Valkyrie

Review by Matt Bochenski @MattLWLies

Directed by

Bryan Singer

Starring

Bill Nighy Carice van Houten Tom Cruise

Anticipation.

Epic bad buzz. A German-themed Mission: Impossible, or just an impossible mission to sit through it?

Enjoyment.

Valkyrie is a solid, old-fashioned action yarn with plenty of tense twists and thrills.

In Retrospect.

Don’t believe the hype.

Tom Cruise plays a Nazi with a moral compass in this drab historical drama from director Bryan Singer.

“Only God can judge us now,” says Colonel Claus von Stauffenberg. But then, von Stauffenberg didn’t live to see the internet. How do you approach a film like Valkyrie? Do you pretend not to have heard the endless chatter? The bad buzz? Do you politely ignore the release date changes? Because make no mistake: this film was meant to be awful. Tom Cruise as a Nazi? What else could he bring to the role except inevitable failure?

Von Stauffenberg is one of the few German heroes of World War 2. He led a group of high-ranking officers in a daring plot to assassinate Hitler and take control of Berlin. The plan was to blow-up the Führer in his bunker, blame the attack on an SS coup, sever communications to the outside world and put ‘Operation Valkyrie’ into effect; a standing order that would give the national guard the authority to seize control of key areas, while the plotters quietly installed a revolutionary government that would end the war.

What hubris, then, for the all-American Cruise to appropriate – no, steal! – this role for himself. And especially at a time when the Germans themselves have been knocking out superior, subversive war films, from Downfall to The Counterfeiters. They have the infrastructure, the talent and the right; what does Tom Cruise have? The name and the chequebook. For over a year now the knives have been sharpened: Valkyrie was so bad, so doomed, so utterly ill-conceived that it was going to destroy Cruise, bring down United Artists and leave Scientology itself in ashes. Oh, and it’s responsible for the credit crunch, too.

But this narrative forgets two things. The first is that the director, Bryan Singer, is a past master of edge-of-the-seat filmmaking. The second, more controversially, is that Tom Cruise is a stupendously charismatic movie star and an actor of proven pedigree. Put the two of them together and what do you think you’re going to get?

A disaster? Well, no, sorry. Valkyrie may not be awards bait but it is a solid, at times gripping, thriller that wrings every ounce of drama out of what is, at heart, a pulsating tale of the courage and idealism of some undone by the cowardice and politics of others.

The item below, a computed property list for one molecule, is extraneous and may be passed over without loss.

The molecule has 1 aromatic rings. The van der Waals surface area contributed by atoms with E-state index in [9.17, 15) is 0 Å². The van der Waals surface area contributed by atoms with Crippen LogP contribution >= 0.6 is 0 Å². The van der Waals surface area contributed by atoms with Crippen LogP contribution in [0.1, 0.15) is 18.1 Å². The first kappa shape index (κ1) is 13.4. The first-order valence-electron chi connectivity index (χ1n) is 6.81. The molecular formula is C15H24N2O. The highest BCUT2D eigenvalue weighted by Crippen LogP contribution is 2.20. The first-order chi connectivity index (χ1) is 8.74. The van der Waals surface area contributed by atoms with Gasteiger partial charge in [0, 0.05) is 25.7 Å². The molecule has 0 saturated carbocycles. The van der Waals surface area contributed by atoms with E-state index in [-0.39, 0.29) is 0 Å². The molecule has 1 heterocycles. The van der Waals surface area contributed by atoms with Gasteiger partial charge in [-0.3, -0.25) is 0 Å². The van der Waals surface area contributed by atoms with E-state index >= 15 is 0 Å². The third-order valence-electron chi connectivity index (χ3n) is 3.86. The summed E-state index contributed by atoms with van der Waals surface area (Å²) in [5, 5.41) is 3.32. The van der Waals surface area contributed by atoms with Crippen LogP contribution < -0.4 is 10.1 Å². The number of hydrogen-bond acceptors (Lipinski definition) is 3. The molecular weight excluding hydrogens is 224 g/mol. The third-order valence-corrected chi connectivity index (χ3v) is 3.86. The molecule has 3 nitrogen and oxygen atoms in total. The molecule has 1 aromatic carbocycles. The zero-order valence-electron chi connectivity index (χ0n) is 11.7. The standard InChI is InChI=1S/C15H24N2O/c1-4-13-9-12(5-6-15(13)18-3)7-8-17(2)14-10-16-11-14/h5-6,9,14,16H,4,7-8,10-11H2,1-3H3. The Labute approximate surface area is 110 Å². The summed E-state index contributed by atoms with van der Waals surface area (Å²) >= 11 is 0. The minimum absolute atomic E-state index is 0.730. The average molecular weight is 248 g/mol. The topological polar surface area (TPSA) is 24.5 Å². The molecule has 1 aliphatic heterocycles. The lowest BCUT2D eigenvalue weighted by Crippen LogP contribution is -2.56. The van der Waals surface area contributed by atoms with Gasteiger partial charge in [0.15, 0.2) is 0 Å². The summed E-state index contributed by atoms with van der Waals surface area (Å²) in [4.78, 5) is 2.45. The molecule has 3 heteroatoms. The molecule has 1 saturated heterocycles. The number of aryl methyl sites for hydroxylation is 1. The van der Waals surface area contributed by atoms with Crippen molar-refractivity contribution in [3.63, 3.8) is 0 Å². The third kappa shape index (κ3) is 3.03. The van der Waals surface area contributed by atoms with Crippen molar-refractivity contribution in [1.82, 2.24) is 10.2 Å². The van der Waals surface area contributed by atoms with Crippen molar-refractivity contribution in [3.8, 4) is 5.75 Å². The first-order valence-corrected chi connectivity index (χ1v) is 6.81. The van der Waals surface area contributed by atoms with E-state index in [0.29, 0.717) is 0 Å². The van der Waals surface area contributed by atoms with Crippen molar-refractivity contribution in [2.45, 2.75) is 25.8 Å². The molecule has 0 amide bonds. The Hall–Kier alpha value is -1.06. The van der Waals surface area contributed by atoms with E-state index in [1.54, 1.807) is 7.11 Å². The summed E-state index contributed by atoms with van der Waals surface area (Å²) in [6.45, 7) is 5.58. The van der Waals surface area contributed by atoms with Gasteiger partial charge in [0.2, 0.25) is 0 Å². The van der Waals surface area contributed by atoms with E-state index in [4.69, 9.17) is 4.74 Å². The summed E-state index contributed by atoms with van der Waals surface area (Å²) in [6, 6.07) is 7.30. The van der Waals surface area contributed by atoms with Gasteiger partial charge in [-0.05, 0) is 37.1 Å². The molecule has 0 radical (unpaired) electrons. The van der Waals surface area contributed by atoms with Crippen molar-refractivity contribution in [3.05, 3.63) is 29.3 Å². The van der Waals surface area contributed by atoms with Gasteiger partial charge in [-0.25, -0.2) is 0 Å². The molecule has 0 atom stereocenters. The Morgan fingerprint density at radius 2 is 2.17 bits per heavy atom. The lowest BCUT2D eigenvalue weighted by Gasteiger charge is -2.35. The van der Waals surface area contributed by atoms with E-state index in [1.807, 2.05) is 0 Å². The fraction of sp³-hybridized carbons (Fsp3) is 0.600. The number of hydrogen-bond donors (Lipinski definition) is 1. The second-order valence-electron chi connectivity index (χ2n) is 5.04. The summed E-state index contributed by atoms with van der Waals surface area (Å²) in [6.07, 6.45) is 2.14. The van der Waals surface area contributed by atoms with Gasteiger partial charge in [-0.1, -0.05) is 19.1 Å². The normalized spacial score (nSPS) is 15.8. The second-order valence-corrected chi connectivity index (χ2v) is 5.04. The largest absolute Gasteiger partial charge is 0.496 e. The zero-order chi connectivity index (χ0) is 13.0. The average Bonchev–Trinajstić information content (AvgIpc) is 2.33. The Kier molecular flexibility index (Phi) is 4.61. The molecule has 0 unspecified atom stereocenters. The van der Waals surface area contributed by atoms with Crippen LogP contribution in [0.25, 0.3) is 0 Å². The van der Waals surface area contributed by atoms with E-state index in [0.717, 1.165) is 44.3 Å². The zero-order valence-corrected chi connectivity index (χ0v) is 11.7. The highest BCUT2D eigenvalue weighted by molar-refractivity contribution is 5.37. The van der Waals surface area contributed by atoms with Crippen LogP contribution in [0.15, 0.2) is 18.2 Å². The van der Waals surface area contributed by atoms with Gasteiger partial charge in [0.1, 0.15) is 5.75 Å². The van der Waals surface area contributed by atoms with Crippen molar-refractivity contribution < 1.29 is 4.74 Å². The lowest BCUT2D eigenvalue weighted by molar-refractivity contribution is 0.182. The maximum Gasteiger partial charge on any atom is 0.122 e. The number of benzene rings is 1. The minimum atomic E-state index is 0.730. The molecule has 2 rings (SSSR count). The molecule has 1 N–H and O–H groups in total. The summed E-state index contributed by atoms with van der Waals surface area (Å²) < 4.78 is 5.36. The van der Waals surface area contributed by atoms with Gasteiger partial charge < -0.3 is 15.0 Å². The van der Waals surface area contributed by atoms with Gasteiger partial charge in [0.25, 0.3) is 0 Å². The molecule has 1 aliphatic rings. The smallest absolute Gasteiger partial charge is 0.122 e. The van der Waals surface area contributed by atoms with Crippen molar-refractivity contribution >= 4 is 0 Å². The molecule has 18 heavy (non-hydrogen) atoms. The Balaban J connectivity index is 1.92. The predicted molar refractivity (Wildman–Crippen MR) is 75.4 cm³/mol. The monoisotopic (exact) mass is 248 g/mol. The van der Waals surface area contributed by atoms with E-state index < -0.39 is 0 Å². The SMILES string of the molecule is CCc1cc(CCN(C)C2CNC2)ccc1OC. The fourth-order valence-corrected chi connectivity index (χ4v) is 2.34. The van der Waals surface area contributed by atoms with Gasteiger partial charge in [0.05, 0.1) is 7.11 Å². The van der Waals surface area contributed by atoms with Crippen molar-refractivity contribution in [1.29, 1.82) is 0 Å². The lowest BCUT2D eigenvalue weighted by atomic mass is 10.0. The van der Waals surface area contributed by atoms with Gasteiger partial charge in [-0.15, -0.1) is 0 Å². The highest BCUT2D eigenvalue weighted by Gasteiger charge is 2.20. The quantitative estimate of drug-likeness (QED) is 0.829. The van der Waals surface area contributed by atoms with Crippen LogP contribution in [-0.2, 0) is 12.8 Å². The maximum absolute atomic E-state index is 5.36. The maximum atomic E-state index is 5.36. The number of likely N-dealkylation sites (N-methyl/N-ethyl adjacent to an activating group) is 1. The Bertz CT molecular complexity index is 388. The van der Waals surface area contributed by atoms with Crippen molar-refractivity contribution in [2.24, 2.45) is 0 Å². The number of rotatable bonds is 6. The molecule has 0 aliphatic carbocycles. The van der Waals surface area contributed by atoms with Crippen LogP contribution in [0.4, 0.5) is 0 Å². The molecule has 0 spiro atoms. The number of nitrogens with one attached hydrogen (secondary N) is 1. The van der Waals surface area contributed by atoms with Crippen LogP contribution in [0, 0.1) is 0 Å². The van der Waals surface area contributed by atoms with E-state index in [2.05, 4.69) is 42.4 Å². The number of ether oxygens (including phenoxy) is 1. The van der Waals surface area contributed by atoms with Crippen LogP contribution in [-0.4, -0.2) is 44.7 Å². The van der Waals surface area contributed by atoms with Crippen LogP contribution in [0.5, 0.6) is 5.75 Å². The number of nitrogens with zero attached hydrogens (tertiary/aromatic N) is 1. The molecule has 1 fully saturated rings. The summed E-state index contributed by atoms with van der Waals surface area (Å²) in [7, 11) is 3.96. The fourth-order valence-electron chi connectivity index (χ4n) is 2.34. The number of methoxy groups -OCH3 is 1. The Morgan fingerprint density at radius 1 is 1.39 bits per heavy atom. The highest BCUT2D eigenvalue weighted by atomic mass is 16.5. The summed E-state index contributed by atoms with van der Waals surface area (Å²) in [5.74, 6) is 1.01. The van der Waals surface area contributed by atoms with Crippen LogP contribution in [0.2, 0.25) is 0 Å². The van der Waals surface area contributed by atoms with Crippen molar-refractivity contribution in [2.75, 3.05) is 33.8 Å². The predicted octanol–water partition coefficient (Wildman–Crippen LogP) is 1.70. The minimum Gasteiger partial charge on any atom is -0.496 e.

There are, of course, problems – most obviously with the casting. The German high command is a Who’s Who of British thesps including Kenneth Brangah, Tom Wilkinson, Terence Stamp, Bill Nighy and (ahem) Eddie Izzard. It’s as if an elite RADA class has been taken hostage by the Nazis. But the filmmakers do their best to move us past the discordance between what we’re seeing and what we’re hearing. In a neat trick, the film begins with the German ‘Walküre’ morphing into ‘Valkyrie’, while Cruise begins his voiceover in German before switching to English. It’s not the most elegant of solutions, but it works if you’re prepared to take a leap of imagination.

At its best, Valkyrie is an expertly assembled and tightly edited nail-biter (the staging of the attack is a dramatic masterclass), although Singer is a little too wedded to the glossy sheen of his blockbuster work. He’s a little too slick, a little too polished and oddly coquettish. Hitler is approached obliquely; Singer’s vision of the Führer in his eyrie at Berchtesgaden surrounded by his high command lacks punch, like something Edward Hopper might have painted if the Nazis had won the war.

And Cruise? Cruise is… Cruise. Commanding, focussed, energetic, projecting a performance that manages – just – to get beyond the costume that clothes but doesn’t confine him. There’s also a real frisson in watching him take a bullet. Exactly why, though, is something everyone will have their own answer for.

Published 23 Jan 2009

Tags: Bryan Singer Carice van Houten Tom Cruise

Anticipation.

Epic bad buzz. A German-themed Mission: Impossible, or just an impossible mission to sit through it?

Enjoyment.

Valkyrie is a solid, old-fashioned action yarn with plenty of tense twists and thrills.

In Retrospect.

Don’t believe the hype.

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